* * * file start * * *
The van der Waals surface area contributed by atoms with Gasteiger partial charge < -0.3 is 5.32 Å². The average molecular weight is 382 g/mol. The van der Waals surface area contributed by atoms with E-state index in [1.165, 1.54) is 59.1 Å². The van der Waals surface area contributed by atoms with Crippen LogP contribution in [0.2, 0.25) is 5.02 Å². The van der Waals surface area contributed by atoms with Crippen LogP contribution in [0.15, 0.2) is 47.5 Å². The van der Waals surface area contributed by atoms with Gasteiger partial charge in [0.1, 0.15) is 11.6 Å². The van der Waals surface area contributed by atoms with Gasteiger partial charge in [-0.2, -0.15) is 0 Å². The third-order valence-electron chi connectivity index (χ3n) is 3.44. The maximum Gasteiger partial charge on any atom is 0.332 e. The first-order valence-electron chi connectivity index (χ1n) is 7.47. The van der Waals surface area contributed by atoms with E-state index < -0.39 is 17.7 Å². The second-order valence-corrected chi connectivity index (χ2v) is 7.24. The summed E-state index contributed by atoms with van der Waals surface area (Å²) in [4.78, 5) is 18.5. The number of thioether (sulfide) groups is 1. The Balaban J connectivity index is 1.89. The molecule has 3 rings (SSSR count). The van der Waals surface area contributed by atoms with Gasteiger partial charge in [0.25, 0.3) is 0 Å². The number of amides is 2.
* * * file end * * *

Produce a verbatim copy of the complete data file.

The van der Waals surface area contributed by atoms with Gasteiger partial charge < -0.3 is 5.32 Å². The average molecular weight is 382 g/mol. The van der Waals surface area contributed by atoms with E-state index in [1.165, 1.54) is 59.1 Å². The van der Waals surface area contributed by atoms with Crippen LogP contribution in [0.2, 0.25) is 5.02 Å². The van der Waals surface area contributed by atoms with Crippen LogP contribution in [0.15, 0.2) is 47.5 Å². The van der Waals surface area contributed by atoms with Gasteiger partial charge in [0.1, 0.15) is 11.6 Å². The van der Waals surface area contributed by atoms with Gasteiger partial charge in [-0.2, -0.15) is 0 Å². The third-order valence-electron chi connectivity index (χ3n) is 3.44. The maximum Gasteiger partial charge on any atom is 0.332 e. The first-order valence-electron chi connectivity index (χ1n) is 7.47. The van der Waals surface area contributed by atoms with E-state index < -0.39 is 17.7 Å². The second-order valence-corrected chi connectivity index (χ2v) is 7.24. The summed E-state index contributed by atoms with van der Waals surface area (Å²) in [4.78, 5) is 18.5. The number of thioether (sulfide) groups is 1. The Balaban J connectivity index is 1.89. The molecule has 3 rings (SSSR count). The van der Waals surface area contributed by atoms with Gasteiger partial charge in [0.25, 0.3) is 0 Å². The number of amides is 2.